Here’s August’s Your Smart Dog featured article. Enjoy!
They’ll Grow Out of It Right?
Don’t IGNORE These Issues…
I love teaching Puppy Charm School classes. Who wouldn’t enjoy 5 or 6 roly-poly puppies running, playing, learning? A common question is “Will my puppy grow out of __________ [fill in the blank]. The short answer is “no.” Puppies don’t usually grow out of anything except their collars. They more often grow into adults with the same bad habits that started in puppyhood. So what’s a good dog owner to do? This month’s newsletter will examine what problems you can let slide and which ones need your attention. We’ll also give you a roadmap to solving those behaviors that time won’t solve.
Barking – Barking usually only gets worse as your pup grows into adulthood. Dogs bark for many reasons – attention, boredom, frustration, alarm, etc. Here’s the trouble with barking: it works! Not many people are able to completely ignore a dog when he barks. Any attention (looking at, talking to, or touching) reinforces that barking. Other dogs like to bark because it breaks the boredom. You can ignore that barking all day long and you won’t cut the barking a bit.
Solution: Find out why the dog is barking. Is it boredom? Frustration? Attention? If the dog is bored (i.e. alone in the yard), give the dog something constructive and entertaining to do. Prevent the problem by allowing the dog in the yard only when you are actively supervising him. If he’s barking for attention, the solution is simple (but not easy): ignore all barking. No talking, touching, or looking at Mr. Barking Dog. Nothing ‘til he’s quiet.
Pulling on the Leash – When a dog pulls on the leash and you follow him (voluntarily or against your will), you’re telling the dog that’s how walks happen. He pulls = you follow. This problem is most easily addressed in puppyhood because (1) your pup isn’t nearly as strong now as he will be in 6 months, so you’re able to hold your ground and (2) your dog hasn’t had a long time to practice (and get better at) pulling.
Solution: Teaching the dog to walk on a loose leash is super easy when he’s still a youngster and hasn’t had a lot of practice pulling on the leash. I recommend a front-clip harness called a Freedom Harness (from Wiggles, Wags and Whiskers). The front-clip harnesses don’t teach your dog to walk on a loose leash, but it does prevent him from getting up a head of steam and pulling you along helplessly.
Jumping – Puppies that jump on people grow into dogs that jump on people. While you may not mind now if your cute nine week old puppy puts his paws on you, I’m betting you will mind later when those paws are muddy and are attached to a larger dog who can rip your hose, dirty your trousers, or knock over small children! Like barking, this is a behavior that we unintentionally reinforce. Your dog jumps on you and you might look at him and say “OFF!” Or maybe you grab his front paws and place them back on the floor while you say “No.” Regardless of your intent, you are reinforcing your dog for jumping. You are looking at, talking to, and/or touching your dog because he put his paws on you. Any behavior that is reinforced will come back. And it comes back stronger than the last time.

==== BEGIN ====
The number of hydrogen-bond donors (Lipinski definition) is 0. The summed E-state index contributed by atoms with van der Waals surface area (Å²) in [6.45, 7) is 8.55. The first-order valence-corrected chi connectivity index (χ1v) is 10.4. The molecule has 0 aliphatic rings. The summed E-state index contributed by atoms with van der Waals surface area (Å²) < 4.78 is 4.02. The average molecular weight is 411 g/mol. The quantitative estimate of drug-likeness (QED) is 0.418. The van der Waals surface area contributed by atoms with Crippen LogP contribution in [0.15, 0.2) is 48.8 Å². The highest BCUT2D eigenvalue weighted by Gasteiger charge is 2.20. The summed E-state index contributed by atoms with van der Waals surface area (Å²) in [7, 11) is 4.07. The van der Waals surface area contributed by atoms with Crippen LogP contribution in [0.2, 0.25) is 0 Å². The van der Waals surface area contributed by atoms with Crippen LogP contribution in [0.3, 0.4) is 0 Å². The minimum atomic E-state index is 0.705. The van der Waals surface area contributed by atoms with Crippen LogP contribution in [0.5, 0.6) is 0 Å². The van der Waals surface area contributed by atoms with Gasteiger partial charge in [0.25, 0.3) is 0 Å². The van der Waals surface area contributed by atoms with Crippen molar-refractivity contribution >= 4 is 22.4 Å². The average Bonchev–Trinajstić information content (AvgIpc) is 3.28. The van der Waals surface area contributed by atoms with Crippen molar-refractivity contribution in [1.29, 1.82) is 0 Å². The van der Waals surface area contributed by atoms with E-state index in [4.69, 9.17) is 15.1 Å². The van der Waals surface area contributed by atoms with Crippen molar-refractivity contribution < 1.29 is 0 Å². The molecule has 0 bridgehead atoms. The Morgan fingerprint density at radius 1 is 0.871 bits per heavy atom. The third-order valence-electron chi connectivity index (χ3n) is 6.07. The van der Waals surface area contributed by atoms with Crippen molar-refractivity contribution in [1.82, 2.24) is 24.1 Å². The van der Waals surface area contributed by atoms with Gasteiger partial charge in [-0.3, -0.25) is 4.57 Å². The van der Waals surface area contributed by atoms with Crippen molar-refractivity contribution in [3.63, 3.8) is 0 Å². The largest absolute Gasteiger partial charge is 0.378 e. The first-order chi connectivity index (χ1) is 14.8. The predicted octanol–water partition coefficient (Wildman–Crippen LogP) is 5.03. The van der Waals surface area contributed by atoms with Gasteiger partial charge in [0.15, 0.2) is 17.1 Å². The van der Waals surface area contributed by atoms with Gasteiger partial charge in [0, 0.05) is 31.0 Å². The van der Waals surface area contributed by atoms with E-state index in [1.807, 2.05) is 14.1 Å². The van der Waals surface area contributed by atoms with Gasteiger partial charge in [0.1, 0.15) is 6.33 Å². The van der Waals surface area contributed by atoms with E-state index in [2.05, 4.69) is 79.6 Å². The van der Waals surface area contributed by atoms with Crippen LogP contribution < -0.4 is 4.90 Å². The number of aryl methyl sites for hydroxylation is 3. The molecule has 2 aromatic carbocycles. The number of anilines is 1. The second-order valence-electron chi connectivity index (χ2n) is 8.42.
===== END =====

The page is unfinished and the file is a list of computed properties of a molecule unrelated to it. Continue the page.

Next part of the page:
Solution: Teach your dog to sit instead of jumping. This means that you will actively teach a solid “sit,” behavior, then ask your dog to sit before he gets a chance to jump on you. I put that in italics because it’s usually where most dog owners go wrong. They ask their dog to sit only after their dog has already jumped. By doing that, you’re unknowingly making the habit of jumping stronger. If you ask your dog to sit before he has a chance to jump, you’re installing a new pattern: sit for attention. A sitting dog rarely gets into trouble. A jumping dog…it seems as if those guys are always in trouble!
House Training – Dogs need to know that their bathroom is outside. They only way dogs learn this is through consistent and clear direction from you. Puppies learn this very quickly, so be sure to devote time to teaching your puppy where to go to the bathroom. The older a dog is before he’s house trained, the harder this skill is to learn.
Solution: Use crate training in tandem with house training to teach your pup that the only opportunity he has to go to the bathroom is when he’s outdoors. Take your puppy or dog out frequently on a consistent schedule. Praise him as soon as he’s finished his business, then play with him or take him for a walk. When your dog is inside, don’t give him any house-freedom: he’s either tethered to your waist (tie his leash to you) or to a piece of furniture nearby so you can keep an eye on him all the time.
Astute readers will realize that I haven’t mentioned any behaviors that pups grow out of. That’s because there aren’t any behaviors that go away on their own. Anything your pup learns when he’s young will likely stick with him into adulthood. And remember, it’s easier to teach good habits than it is to break old, annoying ones! Be sure you’re actively teaching your dog what to do and generously rewarding him when he does what you ask.
Smart Dog University
Puppy Charm School addresses all of these issues directly (and any others that come up with your pup) so be sure to get your pup into classes! If your dog has a few bad habits you’d like to erase, all is not lost!
K9 Building Blocks teaches good manners to dogs of any age. It may take a little while longer to install those good habits, but you might as well start now (before those habits grow deeper and stronger roots)!